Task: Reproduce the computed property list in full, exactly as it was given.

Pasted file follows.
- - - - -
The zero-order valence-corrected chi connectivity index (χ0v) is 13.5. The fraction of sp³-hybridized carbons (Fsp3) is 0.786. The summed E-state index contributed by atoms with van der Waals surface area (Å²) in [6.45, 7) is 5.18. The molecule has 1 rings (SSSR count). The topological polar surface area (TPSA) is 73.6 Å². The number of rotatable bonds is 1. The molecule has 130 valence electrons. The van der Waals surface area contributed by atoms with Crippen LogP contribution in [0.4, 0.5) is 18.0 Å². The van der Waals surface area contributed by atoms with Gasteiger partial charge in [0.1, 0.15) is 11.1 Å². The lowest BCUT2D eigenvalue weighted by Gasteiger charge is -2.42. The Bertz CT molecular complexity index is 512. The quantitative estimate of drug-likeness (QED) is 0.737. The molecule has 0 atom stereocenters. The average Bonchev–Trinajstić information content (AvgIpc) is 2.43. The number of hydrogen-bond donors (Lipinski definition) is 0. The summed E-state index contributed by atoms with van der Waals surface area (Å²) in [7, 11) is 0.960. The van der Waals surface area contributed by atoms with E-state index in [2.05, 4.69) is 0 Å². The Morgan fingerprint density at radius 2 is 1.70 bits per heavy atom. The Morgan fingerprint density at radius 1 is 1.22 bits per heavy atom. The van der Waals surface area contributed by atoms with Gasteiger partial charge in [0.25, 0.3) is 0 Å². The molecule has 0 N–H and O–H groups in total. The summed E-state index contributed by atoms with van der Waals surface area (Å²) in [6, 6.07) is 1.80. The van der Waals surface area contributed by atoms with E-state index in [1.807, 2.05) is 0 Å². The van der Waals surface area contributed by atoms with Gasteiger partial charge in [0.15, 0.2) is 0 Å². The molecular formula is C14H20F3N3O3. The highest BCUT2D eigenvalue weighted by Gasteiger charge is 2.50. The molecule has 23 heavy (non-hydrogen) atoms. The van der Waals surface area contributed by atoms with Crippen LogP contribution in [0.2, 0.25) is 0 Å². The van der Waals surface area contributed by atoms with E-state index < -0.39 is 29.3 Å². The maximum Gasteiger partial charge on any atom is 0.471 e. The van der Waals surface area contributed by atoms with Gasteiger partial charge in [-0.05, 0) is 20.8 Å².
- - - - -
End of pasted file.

The zero-order valence-corrected chi connectivity index (χ0v) is 13.5. The fraction of sp³-hybridized carbons (Fsp3) is 0.786. The summed E-state index contributed by atoms with van der Waals surface area (Å²) in [6.45, 7) is 5.18. The molecule has 1 rings (SSSR count). The topological polar surface area (TPSA) is 73.6 Å². The number of rotatable bonds is 1. The molecule has 130 valence electrons. The van der Waals surface area contributed by atoms with Crippen LogP contribution in [0.4, 0.5) is 18.0 Å². The van der Waals surface area contributed by atoms with Gasteiger partial charge in [0.1, 0.15) is 11.1 Å². The lowest BCUT2D eigenvalue weighted by Gasteiger charge is -2.42. The Bertz CT molecular complexity index is 512. The quantitative estimate of drug-likeness (QED) is 0.737. The molecule has 0 atom stereocenters. The average Bonchev–Trinajstić information content (AvgIpc) is 2.43. The number of hydrogen-bond donors (Lipinski definition) is 0. The summed E-state index contributed by atoms with van der Waals surface area (Å²) in [7, 11) is 0.960. The van der Waals surface area contributed by atoms with E-state index in [2.05, 4.69) is 0 Å². The Morgan fingerprint density at radius 2 is 1.70 bits per heavy atom. The Morgan fingerprint density at radius 1 is 1.22 bits per heavy atom. The van der Waals surface area contributed by atoms with Gasteiger partial charge in [0.25, 0.3) is 0 Å². The molecule has 0 N–H and O–H groups in total. The summed E-state index contributed by atoms with van der Waals surface area (Å²) in [6, 6.07) is 1.80. The van der Waals surface area contributed by atoms with E-state index in [1.807, 2.05) is 0 Å². The van der Waals surface area contributed by atoms with Gasteiger partial charge in [0.15, 0.2) is 0 Å². The molecular formula is C14H20F3N3O3. The highest BCUT2D eigenvalue weighted by Gasteiger charge is 2.50. The molecule has 23 heavy (non-hydrogen) atoms. The van der Waals surface area contributed by atoms with Crippen LogP contribution in [0.2, 0.25) is 0 Å². The van der Waals surface area contributed by atoms with E-state index < -0.39 is 29.3 Å². The maximum Gasteiger partial charge on any atom is 0.471 e. The van der Waals surface area contributed by atoms with Gasteiger partial charge in [-0.05, 0) is 20.8 Å².